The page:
Read­ing Time: 11 minutes

Recalling Luke 12:42–47

In Luke 12:41 Peter asked “Lord, are you telling this par­able to us or to every­one?” in his reply, or rather, con­tinu­ing his teach­ings about the king­dom of God and the cri­terion for inher­it­ing it, Jesus made a dis­tinc­tion between a faith­ful and prudent stew­ard and an unfaith­ful and imprudent stew­ard. A faith­ful stew­ard is the one who executes faith­fully the com­mands of his mas­ter. In his ana­lys­is, Jesus uses oikonomos as in Luke 16:1–13. In oth­er words, a faith­ful and prudent stew­ard is a faith­ful and prudent oikonomos.

Unwise decision?

A super­fi­cial read­ing of this par­able might sug­gest the mas­ter acted on hearsay. In verse 1, we read that “a rich man had a stew­ard who was repor­ted to him for squan­der­ing his prop­erty.” Then, in verse 2, he called his man­ager and said to him, “what is this I hear about you? Give an account of your admin­is­tra­tion for you can no longer be my admin­is­trat­or.” The mas­ter did well by sum­mon­ing his manger. But he dis­missed him without hear­ing from him. This prob­lem still lingers in our soci­ety. Lead­ers espe­cially many of the so-called reli­gious and Chris­ti­an lead­ers who prefer lies because they are afraid of the truth, are fond of con­demning those they con­ceive as enemies or threats without hear­ing from them. They think by judging a per­son without hear­ing from him or her, they will suf­foc­ate the truth. That is being myop­ic. The truth can nev­er be suf­foc­ated and the fight against injustice can­not be quenched by judging people on mere hearsay. By sum­mon­ing his admin­is­trat­or, the rich man proves more intel­li­gent than many civil and reli­gious lead­ers. His decision to dis­miss his man­ager is not unwise because by sum­mon­ing his master’s debt­ors and tam­per­ing with the accounts, the man­ager con­firmed the report against him. He knew he was wrong, hence, there was no need defend­ing him­self. A good admin­is­trat­or does not judge or con­demn someone without hear­ing from the per­son. On the oth­er hand, if you are guilty, there is no need try­ing to claim inno­cence. Hon­esty is a dis­tin­guish­ing mark of a faith­ful steward.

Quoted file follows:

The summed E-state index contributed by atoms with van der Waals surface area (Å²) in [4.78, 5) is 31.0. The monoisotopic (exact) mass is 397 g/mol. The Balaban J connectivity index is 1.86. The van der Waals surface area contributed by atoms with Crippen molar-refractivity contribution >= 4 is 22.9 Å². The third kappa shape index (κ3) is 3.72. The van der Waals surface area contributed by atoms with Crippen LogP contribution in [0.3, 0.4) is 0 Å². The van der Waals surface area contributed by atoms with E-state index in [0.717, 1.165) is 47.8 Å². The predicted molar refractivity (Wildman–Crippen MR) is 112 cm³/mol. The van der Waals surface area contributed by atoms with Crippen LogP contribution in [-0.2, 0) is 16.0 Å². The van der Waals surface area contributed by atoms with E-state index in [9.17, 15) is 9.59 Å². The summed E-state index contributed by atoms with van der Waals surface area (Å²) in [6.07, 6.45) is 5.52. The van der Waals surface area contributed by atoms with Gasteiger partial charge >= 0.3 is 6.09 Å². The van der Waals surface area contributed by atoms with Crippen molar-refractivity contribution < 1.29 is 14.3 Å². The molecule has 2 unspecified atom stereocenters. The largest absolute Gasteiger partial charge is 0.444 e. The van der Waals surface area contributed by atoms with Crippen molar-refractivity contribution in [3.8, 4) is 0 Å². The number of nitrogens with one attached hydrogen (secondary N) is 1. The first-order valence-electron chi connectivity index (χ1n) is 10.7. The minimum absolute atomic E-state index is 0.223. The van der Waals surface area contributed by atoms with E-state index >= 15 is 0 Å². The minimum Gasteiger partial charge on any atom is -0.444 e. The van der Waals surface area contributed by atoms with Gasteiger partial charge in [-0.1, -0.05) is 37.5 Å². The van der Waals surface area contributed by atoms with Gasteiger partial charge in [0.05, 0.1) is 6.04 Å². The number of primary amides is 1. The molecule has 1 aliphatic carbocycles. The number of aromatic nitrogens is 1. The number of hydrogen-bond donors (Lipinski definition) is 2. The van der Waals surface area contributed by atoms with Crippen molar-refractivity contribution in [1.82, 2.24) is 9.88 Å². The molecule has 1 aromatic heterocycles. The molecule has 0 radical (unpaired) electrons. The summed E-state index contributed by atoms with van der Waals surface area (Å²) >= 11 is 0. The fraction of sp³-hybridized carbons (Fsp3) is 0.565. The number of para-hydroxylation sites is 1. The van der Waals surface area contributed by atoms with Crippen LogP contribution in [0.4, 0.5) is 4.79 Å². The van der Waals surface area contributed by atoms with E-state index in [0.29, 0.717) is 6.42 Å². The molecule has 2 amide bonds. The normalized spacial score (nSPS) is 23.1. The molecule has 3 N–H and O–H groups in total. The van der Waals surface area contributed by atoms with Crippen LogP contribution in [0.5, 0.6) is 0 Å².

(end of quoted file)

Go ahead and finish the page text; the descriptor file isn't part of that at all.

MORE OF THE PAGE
What shall I do?

On hear­ing these words from his mas­ter “what is this I hear about you? Give an account of your stew­ard­ship, for you can no longer be stew­ard”, the man­ager said to him­self “What shall I do, since my mas­ter is tak­ing the stew­ard­ship away from me?” To this uncer­tainty, the same man­ager respon­ded “I know what I shall do.” Since he was lazy (cf. I can­not dig) and feels dis­hon­oured to plead for assist­ance (cf. I am ashamed to beg), he decided to do what he knew how to do best – falsification/cheating. Pri­or to the sub­mis­sion of the account of his man­age­ment, he furthered his waste­ful­ness and demon­strated his shrewd­ness by alter­ing the receipts in his favour.

On hear­ing the teach­ings of John con­cern­ing repent­ance for the for­give­ness of sin, both the mul­ti­tudes, tax-col­lect­ors and sol­diers inter­rog­ated him say­ing “what shall we do?” To the first group, John said “let the man who has two tunics share with him who has none; and let him who has food do like­wise” (Luke 3:11). To the second group he replied “col­lect no more than what you have been ordered” (Luke 3:13). Finally, to the sol­diers he answered “do not take money from any­one by force, or accuse any­one falsely, and be con­ten­ted with your wages” (Luke 3:14). Sim­il­arly, after listen­ing to Peter’s strong and con­trary argu­ment con­cern­ing the sup­posedly drunk­en­ness of the Twelve apostles; the con­sequence of Jesus’ cru­ci­fix­ion; and the theo­lo­gic­al sig­ni­fic­ance of his resur­rec­tion, Luke says the Jews were “pierced to the heart, and said to Peter and the rest of the apostles, brethren, what shall we do?” (Acts 2:37). Imme­di­ately, Peter said to them “repent, and let each of you be bap­tized in the name of Jesus Christ for the for­give­ness of your sins…” (Acts 2:38).

The nat­ur­al reac­tion to my error should be repent­ance. But the man­ager of this Sunday Gos­pel does not agree to this con­clu­sion. To his already griev­ous offence, he added falsi­fic­a­tion of account. This shows he was not con­scious of his offence, and since he has not come to his senses (cf. Luke 15:17), he can­not turn back. Maybe he thought the mas­ter would not have for­giv­en him. When we err, we should not pre­sume and per­severe in error. Rather, we must make a U‑turn. Metanoia is the only rem­edy to sin/mistake/error.

The virtue of accountability

In our con­text, account­ab­il­ity means giv­ing account of a person’s activ­it­ies. In the Gos­pel accord­ing to Mark (6:7–13), the author records that Jesus sent his Twelve dis­ciples two by two on a mis­sion. More inter­est­ing is what Mark reports in verse 30 of the same sixth chapter of the Gos­pel. Mark observes with keen interest that the “apostles gathered around Jesus, and told him all that they had done and taught.” In oth­er words, they gave Jesus account of their mis­sion. In the same way, lead­ers (reli­gious and civil) must always give object­ive account of their oper­a­tions to the people for whom and to whom they are work­ing. The prob­lem of non-account­ab­il­ity is a ser­i­ous prob­lem both among civil lead­ers and espe­cially among reli­gious lead­ers. While the apostles of Jesus are pure examples of account­ab­il­ity and respons­ib­il­ity, the man­ager of the par­able in Luke 16:1–13, is a typ­ic­al example of non-account­ab­il­ity and irre­spons­ib­il­ity. While the syn­onym of account­ab­il­ity is answer­ab­il­ity or answer­able­ness, the hyper­nym is respons­ib­il­ity or respons­ive­ness. That means to be account­able is to be answer­able and respons­ible. The inab­il­ity to give account is a sign of gross irre­spons­ib­il­ity. Every right­eous admin­is­trat­or must avoid this.

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